To the North, the people once again doing a better job with virtually every aspect of their society than we are, Canada, continues the development of their nationwide cannabis program with new product categories coming to market, resulting in what the Toronto Sun dubbed “Edibles Madness.”
Cannabis flower has been legal and available for purchase in brick and mortar stores, and by mail via online ordering, shortly after Canada legalized cannabis in October 2018.
But products such as edibles and vaporizer options were put on ice for a year while the country developed standards and practices. These products became available in stores in December, but this month saw the beginning of being able to point, click, and receive those items by post.
Canada has embraced the increasingly standardized dose of 10 milligrams of THC per serving per edible—the same as in Oregon—although Canada has limited 10 milligrams of THC per package, while Oregon allows up to 100 milligrams.
Interestingly, that’s for edibles and beverages only. In the category of “Cannabis Ingestibles” Health Canada specifies “10 mg of THC per unit (such as a capsule) or dispensed amount” and 1000 mg of THC per package. Vapes and topicals are also limited to 1000 mg of THC per package. There are also rules limiting/banning caffeine and alcohol as an ingredient.
Ontario, a province with 15 million residents, recently started offering online ordering, which resulted in a complete sell out of most products, sometimes within minutes. The Sun reports that the Ontario Cannabis Store (OCS) did some impressive numbers for the roll out.
When the menu of 70 different new products became available online, 2,000 orders were placed within the first hour. Within the first 24 hours, over 38,000 orders were processed.
The OCS said they expected to be restocked with sold out items quickly, as this wave of Cannabis 2.0 has learned its lessons from the initial roll out, when product shortages hit the industry hard.
By some analysts predictions, cannabis edibles and topicals are expected to produce over $2.5 billion in sales. An examination of the OCS website shows how easily those numbers can be achieved, based on some of the pricing on the OCS website.
OCS has 24 different edibles, all of which were sold out as of January 12, ranging from $6.65 for a two pack of fruit flavored soft chews, to $14.20 for a pack of two chocolate chip cookies, all with no more than 10 mg THC per pack.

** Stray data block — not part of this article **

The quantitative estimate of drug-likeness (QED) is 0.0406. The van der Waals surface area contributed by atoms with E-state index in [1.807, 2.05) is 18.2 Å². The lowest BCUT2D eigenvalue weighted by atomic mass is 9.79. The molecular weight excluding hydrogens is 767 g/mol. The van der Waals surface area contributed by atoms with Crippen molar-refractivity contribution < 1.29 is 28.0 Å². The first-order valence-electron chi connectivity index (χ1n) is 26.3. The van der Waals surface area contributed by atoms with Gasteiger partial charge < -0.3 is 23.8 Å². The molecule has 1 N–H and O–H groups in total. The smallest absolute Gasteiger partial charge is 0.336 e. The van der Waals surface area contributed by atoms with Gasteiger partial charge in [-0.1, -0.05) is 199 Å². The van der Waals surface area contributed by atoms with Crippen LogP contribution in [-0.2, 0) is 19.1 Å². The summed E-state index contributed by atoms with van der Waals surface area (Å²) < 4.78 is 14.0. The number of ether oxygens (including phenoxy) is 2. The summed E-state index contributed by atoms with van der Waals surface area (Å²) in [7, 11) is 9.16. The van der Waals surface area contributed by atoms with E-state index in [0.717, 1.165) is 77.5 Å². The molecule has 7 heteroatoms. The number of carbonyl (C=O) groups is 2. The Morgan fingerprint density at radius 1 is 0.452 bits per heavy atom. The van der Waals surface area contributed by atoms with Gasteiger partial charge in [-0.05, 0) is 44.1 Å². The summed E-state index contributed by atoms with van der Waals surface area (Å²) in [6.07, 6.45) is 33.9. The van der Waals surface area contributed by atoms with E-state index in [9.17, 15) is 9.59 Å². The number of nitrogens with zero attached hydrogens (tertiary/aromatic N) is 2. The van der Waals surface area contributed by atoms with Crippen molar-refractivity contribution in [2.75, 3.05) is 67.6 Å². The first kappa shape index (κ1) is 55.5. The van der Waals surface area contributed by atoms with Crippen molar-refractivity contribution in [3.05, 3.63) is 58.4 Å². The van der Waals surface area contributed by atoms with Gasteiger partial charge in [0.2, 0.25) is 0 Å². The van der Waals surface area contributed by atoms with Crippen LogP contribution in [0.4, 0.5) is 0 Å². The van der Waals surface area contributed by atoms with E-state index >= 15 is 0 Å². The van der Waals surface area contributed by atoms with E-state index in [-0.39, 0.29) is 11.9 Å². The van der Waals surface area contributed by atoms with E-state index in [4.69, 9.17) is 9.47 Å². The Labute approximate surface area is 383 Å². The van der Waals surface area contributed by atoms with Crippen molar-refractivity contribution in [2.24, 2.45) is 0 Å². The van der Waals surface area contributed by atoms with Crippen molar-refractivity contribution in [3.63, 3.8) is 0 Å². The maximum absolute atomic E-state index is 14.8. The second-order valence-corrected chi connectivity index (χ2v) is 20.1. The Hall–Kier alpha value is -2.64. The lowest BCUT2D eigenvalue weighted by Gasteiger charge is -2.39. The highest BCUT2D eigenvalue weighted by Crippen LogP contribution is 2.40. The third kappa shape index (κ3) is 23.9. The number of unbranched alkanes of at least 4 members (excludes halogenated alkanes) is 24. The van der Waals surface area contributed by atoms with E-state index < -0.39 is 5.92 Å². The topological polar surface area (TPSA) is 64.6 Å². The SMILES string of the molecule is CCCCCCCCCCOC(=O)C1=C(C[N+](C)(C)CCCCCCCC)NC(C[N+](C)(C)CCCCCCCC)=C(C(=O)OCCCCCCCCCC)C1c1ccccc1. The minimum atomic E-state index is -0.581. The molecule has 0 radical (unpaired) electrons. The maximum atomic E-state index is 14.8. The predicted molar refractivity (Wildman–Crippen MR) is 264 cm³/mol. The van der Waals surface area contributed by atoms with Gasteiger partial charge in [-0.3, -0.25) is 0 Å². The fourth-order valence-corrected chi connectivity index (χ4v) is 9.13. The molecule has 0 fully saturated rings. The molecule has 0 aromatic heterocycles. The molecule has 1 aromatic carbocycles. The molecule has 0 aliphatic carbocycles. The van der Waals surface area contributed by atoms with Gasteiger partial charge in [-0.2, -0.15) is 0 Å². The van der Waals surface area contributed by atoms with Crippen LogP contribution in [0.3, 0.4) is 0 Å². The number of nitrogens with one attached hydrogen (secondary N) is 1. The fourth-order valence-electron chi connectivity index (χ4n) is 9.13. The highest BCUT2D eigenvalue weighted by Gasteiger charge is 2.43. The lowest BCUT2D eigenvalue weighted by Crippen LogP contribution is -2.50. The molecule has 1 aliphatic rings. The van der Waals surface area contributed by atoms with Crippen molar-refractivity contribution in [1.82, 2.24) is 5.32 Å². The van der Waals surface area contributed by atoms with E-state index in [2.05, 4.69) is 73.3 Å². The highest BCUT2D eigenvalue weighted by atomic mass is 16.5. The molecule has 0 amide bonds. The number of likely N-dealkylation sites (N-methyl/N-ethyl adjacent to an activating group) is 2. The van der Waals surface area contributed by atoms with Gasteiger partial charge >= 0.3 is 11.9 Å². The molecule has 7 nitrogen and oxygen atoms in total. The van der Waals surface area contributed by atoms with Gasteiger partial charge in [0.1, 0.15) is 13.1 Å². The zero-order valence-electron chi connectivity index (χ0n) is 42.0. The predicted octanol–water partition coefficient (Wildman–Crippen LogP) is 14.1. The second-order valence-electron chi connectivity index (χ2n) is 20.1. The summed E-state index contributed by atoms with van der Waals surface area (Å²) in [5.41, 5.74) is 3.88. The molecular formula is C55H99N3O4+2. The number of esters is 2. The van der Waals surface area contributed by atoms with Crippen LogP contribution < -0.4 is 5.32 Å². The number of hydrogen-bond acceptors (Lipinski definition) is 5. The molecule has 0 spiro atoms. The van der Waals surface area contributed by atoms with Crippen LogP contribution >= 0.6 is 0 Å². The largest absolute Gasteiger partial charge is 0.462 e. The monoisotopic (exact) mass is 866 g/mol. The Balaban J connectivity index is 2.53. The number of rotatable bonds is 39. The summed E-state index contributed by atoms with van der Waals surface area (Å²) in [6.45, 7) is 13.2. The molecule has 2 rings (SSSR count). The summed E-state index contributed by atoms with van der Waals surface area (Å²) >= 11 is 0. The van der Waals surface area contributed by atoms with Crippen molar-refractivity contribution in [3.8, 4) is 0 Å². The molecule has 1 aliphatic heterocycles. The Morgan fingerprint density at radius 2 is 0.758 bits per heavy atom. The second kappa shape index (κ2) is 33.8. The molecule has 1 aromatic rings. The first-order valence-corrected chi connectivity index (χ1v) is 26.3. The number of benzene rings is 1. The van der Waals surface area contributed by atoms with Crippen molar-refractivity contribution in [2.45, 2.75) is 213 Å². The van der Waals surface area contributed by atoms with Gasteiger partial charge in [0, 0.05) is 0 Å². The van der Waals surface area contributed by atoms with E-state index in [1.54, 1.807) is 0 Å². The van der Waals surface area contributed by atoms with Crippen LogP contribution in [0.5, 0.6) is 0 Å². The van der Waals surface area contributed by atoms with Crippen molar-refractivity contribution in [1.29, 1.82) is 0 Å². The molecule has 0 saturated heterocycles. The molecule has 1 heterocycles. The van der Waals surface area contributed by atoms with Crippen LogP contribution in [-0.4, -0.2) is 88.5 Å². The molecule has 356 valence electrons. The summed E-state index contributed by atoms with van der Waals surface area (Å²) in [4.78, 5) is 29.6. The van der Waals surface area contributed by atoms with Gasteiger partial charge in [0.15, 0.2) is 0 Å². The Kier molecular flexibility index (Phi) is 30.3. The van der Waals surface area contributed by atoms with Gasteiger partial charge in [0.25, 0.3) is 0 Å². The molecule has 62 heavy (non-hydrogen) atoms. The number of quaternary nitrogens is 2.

A three pack of Rooibos Vanilla tea bags with 10mg of CBD each retails for 18.95. (All prices include taxes and are in Canadian dollars).
Those prices seemed reasonable compared to what I can buy on the West Coast, but I had some serious sticker shock looking over the vaporizer option pricing.
The cheapest option is a disposable “sativa blend” vape pen for $28.95. However, the pen has a total of .15 grams of cannabis oil in it, making the cost per gram of that oil $193.
Prices for disposable pens top out for some which have .25 grams of distillate for $74.95, or $299.80 per gram.
510 threaded cartridges are the best bet, with the cheapest being .45 grams for $34.95, or $77.67 per gram.
The most expensive I found was a 9:1 THC/CBD disposable pen. It’s price tag of $59.95 was for a mere .185 grams or “50 pulls,” making it $324.05 per gram. (Ouch, eh?)
Vaping is expected to be very popular in Ontario, as officials have established some progressive rules when it comes to where people can consume. Per Merry Jane:
“People can puff in outdoor public spaces, such as parks and sidewalks. They can also spark up in designated smoking guest rooms in hotels, motels, and inns. Residential vehicles (such as RVs) and boats that have permanent sleeping accommodations and cooking facilities, and are parked or anchored are also safe smoking zones.
People can consume cannabis at scientific research and testing facilities, as long as the consumption is to facilitate testing and/or research. And, finally, the public can smoketh le herb in controlled areas at specific long-term care and retirement homes, residential hospices, provincially-funded supportive housing, and designated psychiatric or veterans’ facilities.
All of these spaces happen to be ones in which people can smoke tobacco, too.”